There are two competing and politically charged narratives about President Obama’s executive actions on immigration and what they mean for U.S. security and the U.S. economy. One of these narratives maintains that the President’s decision to defer deportations of many unauthorized parents of U.S. citizens and Lawful Permanent Residents will enhance national security by bringing millions of unauthorized immigrants out of the shadows, and will provide a modest boost to the economy by drawing more workers into the tax system. The other narrative, however, portrays the president’s actions in nightmarish terms, predicting that the United States will be flooded by new unauthorized immigrants looking for “amnesty” and that increased job competition from immigrant workers will spell doom for unemployed Americans.

Both of these narratives were on full display during the questioning of Jeh Johnson, secretary of the Department of Homeland Security (DHS), at Tuesday’s House Homeland Security Committee hearing. The over-blown title of the hearing, “Open Borders: The Impact of Presidential Amnesty on Border Security,” was a clear indication that the more negative of the two narratives held sway among the majority on the committee. In his opening statement, Committee Chairman Michael McCaul (R-TX) referred to the president’s actions as an unconstitutional “power grab” that will entice many more unauthorized immigrants, adults and unaccompanied children alike, to come to this country without authorization.

In contrast, Ranking Member Bennie G. Thompson (D-MS) noted in his opening statement that, since 1956, both Republican and Democratic presidents have exercised executive authority to grant relief to specified groups of immigrants on 39 occasions. This includes the “Family Fairness” program under which Presidents Ronald Reagan and George Bush Sr. granted temporary relief from deportation to the unauthorized spouses and children of immigrants who had acquired legal status through the 1986 Immigration Reform and Control Act (IRCA). Thompson also pointed out that since recent border-crossers are not eligible for relief under President Obama’s program, it is unlikely to spur a massive surge in new unauthorized immigration.

For his part, Johnson vigorously defended the president’s actions. In answering the charges that the administration had created an “amnesty” program, he pointed out that beneficiaries of President Obama’s plan would temporarily receive “lawful presence” in the United States—not lawful status, not U.S. citizenship. Nevertheless, it would have a positive impact on the nation’s security. As Johnson explained during the hearing, millions of people would submit to national-security and criminal background checks in order to receive deferred action. Limited enforcement resources would then be better focused on genuine threats, such as violent criminals and terrorists, rather than janitors and nannies who lack work authorization.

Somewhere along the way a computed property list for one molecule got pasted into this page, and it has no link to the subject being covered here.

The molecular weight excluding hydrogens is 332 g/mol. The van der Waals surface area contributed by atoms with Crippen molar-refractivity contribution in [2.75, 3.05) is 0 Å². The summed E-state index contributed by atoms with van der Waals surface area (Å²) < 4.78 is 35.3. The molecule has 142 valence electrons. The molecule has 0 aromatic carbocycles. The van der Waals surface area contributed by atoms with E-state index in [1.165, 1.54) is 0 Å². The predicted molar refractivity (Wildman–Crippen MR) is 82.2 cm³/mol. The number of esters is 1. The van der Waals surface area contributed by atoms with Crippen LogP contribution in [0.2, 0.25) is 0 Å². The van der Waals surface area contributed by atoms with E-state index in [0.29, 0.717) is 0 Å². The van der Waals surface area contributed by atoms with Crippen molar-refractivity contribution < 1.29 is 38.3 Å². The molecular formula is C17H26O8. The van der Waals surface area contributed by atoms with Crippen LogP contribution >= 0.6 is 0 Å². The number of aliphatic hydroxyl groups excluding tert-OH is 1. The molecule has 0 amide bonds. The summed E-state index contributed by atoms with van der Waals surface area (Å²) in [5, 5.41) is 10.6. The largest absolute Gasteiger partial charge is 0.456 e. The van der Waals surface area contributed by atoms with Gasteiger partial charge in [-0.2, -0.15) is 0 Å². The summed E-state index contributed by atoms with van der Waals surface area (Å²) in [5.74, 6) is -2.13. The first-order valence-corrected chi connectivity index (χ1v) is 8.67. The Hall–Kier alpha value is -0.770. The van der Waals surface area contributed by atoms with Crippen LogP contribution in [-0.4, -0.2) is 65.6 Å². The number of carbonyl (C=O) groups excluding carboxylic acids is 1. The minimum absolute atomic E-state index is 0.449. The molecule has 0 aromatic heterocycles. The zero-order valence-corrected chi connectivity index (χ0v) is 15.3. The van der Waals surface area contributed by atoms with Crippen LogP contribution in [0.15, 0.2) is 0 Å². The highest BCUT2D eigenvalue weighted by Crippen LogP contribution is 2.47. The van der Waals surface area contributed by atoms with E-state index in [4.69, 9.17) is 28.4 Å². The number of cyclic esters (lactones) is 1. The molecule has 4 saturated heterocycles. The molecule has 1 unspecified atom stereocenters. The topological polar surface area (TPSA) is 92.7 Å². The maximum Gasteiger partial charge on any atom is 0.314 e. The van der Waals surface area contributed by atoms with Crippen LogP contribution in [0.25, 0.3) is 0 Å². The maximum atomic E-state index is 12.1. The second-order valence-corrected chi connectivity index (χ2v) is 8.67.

In addition, as Johnson and some members of the committee pointed out, many more people would be paying into the tax system under the deferred action scenario. According to the White House Council of Economic Advisers, this could raise U.S. Gross Domestic Product (GDP) by as much as $210 billion and reduce the deficit by $60 billion over the next decade. Moreover, native-born workers would see a 0.3 percent increase in their wages. Similarly, the Center for American Progress has estimated that the granting of temporary work permits to unauthorized immigrants “would increase payroll tax revenues by $6.08 billion in the first year alone and increase revenues by $44.96 billion over five years.” As for the specter of ruinous job competition from newly empowered immigrants with work authorization—a central concern of Rep. Lou Barletta (R-PA) during the hearing—there is a rather simple counter-argument: the immigrants in question are already here and they are already working.

Despite claims made by some members of the committee that President Obama’s executive actions on immigration constitute a lawless assault on U.S. democracy itself, Johnson summed up the actions as a matter of “simple common sense.” And he said that the actions are merely a first step and it is now up to Congress to pass immigration legislation that is comprehensive in scope. Near the end of the hearing, Rep Peter T. King (R-NY) berated the administration for not giving Congress a chance to act before going it alone. Johnson simply replied, “We’ve waited years for Congress to act.”

The administration has stopped waiting. It remains to be seen whether or not Congress will catch up.

Photo Courtesy of C-SPAN.

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